An operator may thus believe that the absence of recorded defects during prior inspections and the detection of a defect or discontinuity during a current inspection represents a condition such as progressive cracking or progressive corrosion deterioration. An erroneous interpretation of this may then result in the shut down and repair or replacement of the vessel, pipe or equipment, when, in fact, the defect represents an original condition that would never have resulted in a leak or a rupture.
There also are many types of vessels and equipment that cannot be inspected in a meaningful manner while the equipment is in operation. In other words, a proper inspection would then require the equipment to be shut down and opened or disassembled so that access could be gained for the visual and nondestructive examination of critical areas or parts in the specific vessel or component being questioned.
For example, recently a urea reactor vessel exploded catastrophically in an ammonia plant, resulting in the death of a number of plant employees. Even though the welds in this equipment were reported to have been inspected by ultrasonic examination techniques, the techniques actually utilized did not detect major cracks that existed at weld locations of dissimilar compositions at the time the vessel was fabricated. Had these cracks been detected by more refined nondestructive examination techniques performed by more highly experienced NDE personnel, proper repairs could have been made.
Similar conditions may exist in equipment that is currently in operation as service related deterioration involving cracking, corrosion or erosion may or may not be detected by the inspection techniques or equipment utilized, and, in particular, by the inspection procedures utilized. Not enough, can therefore be stated about the importance of the experience and qualification of the engineering-inspection personnel utilized in the performance of the inspections necessary and in the interpretation of the inspection results to confirm the continued integrity and safety of the equipment involved.
For example, at another plant a urea reactor vessel recently failed catastrophically as a result of cracking through the thickness of the stainless steel liner alongside a girth weld. The stainless steel liner represented a separate shell that had been press fit to the inside of the carbon steel pressure vessel shell. Leakage through the crack of the liquid maintained at a high pressure on the inside of the stainless steel liner resulted in corrosion of the carbon steel shell. Although the pressure vessel which consisted of many layers of steel was provided with weep holes, the weep holes did not reveal that leakage had occurred through the liner. The corrosion that occurred was not detected by the inspections of the vessel shell, which due to the multilayer construction were performed externally. The loss in shell strength caused by the corrosion subsequently resulted in a catastrophic failure of the vessel. In this respect it must be recognized that layered pressure vessels, when they are accessible only from the outside surface of the vessel, do not lend themselves to the type of volumetric nondestructive testing that can be performed by ultrasonic examination of the shell thickness of an entire vessel cross section.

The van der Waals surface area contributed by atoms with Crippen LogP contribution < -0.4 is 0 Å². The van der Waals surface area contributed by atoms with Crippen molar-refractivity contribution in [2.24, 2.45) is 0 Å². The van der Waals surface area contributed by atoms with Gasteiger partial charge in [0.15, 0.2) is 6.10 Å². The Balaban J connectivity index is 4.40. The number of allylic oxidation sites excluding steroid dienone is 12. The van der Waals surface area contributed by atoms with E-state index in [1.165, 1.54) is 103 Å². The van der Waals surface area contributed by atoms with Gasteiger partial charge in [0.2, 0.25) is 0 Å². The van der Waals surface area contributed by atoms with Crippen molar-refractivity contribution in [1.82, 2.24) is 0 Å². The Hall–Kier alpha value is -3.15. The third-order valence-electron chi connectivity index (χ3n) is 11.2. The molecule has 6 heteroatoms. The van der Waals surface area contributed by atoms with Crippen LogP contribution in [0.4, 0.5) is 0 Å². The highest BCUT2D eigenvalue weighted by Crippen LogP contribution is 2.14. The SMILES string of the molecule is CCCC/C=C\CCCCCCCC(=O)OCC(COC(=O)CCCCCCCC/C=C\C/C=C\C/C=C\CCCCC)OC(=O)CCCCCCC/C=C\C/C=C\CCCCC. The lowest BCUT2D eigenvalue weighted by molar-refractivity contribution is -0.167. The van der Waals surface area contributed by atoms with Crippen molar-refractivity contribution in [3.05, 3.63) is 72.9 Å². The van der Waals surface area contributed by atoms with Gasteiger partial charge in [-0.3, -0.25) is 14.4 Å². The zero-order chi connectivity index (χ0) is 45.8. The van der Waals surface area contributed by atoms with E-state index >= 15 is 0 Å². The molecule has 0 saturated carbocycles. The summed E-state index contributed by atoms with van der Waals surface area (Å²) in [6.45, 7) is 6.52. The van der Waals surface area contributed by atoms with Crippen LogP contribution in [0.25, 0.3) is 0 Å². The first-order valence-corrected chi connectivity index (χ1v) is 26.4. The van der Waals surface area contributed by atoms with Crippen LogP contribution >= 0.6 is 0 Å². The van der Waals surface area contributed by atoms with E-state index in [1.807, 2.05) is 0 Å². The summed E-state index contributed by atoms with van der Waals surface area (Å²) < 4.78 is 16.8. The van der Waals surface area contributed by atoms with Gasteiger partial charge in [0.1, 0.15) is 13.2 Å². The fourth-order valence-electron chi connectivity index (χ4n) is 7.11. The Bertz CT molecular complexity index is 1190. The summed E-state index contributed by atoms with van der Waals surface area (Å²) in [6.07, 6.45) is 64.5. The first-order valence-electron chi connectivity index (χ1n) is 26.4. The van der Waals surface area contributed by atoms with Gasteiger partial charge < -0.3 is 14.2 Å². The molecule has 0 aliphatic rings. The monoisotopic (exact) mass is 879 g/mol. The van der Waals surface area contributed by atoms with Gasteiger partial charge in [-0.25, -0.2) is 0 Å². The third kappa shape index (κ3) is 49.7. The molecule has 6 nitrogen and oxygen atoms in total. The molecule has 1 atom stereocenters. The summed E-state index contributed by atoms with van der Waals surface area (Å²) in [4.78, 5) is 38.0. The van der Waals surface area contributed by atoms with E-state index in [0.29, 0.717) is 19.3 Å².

To demonstrate the importance of meaningful nondestructive examinations, various examples will now be presented illustrating typical defect conditions that may be encountered with interpretations provided as to the effects of these conditions on the safety and operability of the equipment involved.
A visual examination of a multi-layered urea reactor vessel, indicated that an overflow condition had occurred. Removal of the insulation from the vessel, which had been constructed of 21 layers of carbon steel, followed by liquid penetrant examination, revealed a type of cracking. This cracking was interpreted as caustic stress corrosion cracking. The early detection by the visual and liquid penetrant examinations performed confirmed that only the outermost two shell layers had cracked. This permitted replacement of the cracked shell section at the plant site, instead of dismantling the vessel and shipping it to a pressure vessel fabrication shop for repairs.